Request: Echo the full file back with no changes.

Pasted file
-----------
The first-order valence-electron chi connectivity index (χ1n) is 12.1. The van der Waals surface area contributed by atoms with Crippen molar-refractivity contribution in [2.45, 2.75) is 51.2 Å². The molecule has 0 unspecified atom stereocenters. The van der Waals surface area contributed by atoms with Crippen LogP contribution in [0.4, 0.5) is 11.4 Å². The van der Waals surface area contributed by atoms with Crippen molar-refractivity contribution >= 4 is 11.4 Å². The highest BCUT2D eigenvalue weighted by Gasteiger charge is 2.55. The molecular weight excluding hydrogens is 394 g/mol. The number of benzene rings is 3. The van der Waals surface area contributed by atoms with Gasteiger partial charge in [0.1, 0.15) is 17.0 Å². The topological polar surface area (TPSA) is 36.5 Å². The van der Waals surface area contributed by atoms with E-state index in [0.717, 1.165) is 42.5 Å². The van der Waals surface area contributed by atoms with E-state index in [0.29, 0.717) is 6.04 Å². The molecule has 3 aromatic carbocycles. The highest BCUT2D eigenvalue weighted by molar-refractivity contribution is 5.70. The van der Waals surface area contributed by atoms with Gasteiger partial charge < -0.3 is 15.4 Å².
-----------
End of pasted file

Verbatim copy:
The first-order valence-electron chi connectivity index (χ1n) is 12.1. The van der Waals surface area contributed by atoms with Crippen molar-refractivity contribution in [2.45, 2.75) is 51.2 Å². The molecule has 0 unspecified atom stereocenters. The van der Waals surface area contributed by atoms with Crippen LogP contribution in [0.4, 0.5) is 11.4 Å². The van der Waals surface area contributed by atoms with Crippen molar-refractivity contribution >= 4 is 11.4 Å². The highest BCUT2D eigenvalue weighted by Gasteiger charge is 2.55. The molecular weight excluding hydrogens is 394 g/mol. The number of benzene rings is 3. The van der Waals surface area contributed by atoms with Gasteiger partial charge in [0.1, 0.15) is 17.0 Å². The topological polar surface area (TPSA) is 36.5 Å². The van der Waals surface area contributed by atoms with E-state index in [0.717, 1.165) is 42.5 Å². The van der Waals surface area contributed by atoms with E-state index in [0.29, 0.717) is 6.04 Å². The molecule has 3 aromatic carbocycles. The highest BCUT2D eigenvalue weighted by molar-refractivity contribution is 5.70. The van der Waals surface area contributed by atoms with Gasteiger partial charge < -0.3 is 15.4 Å².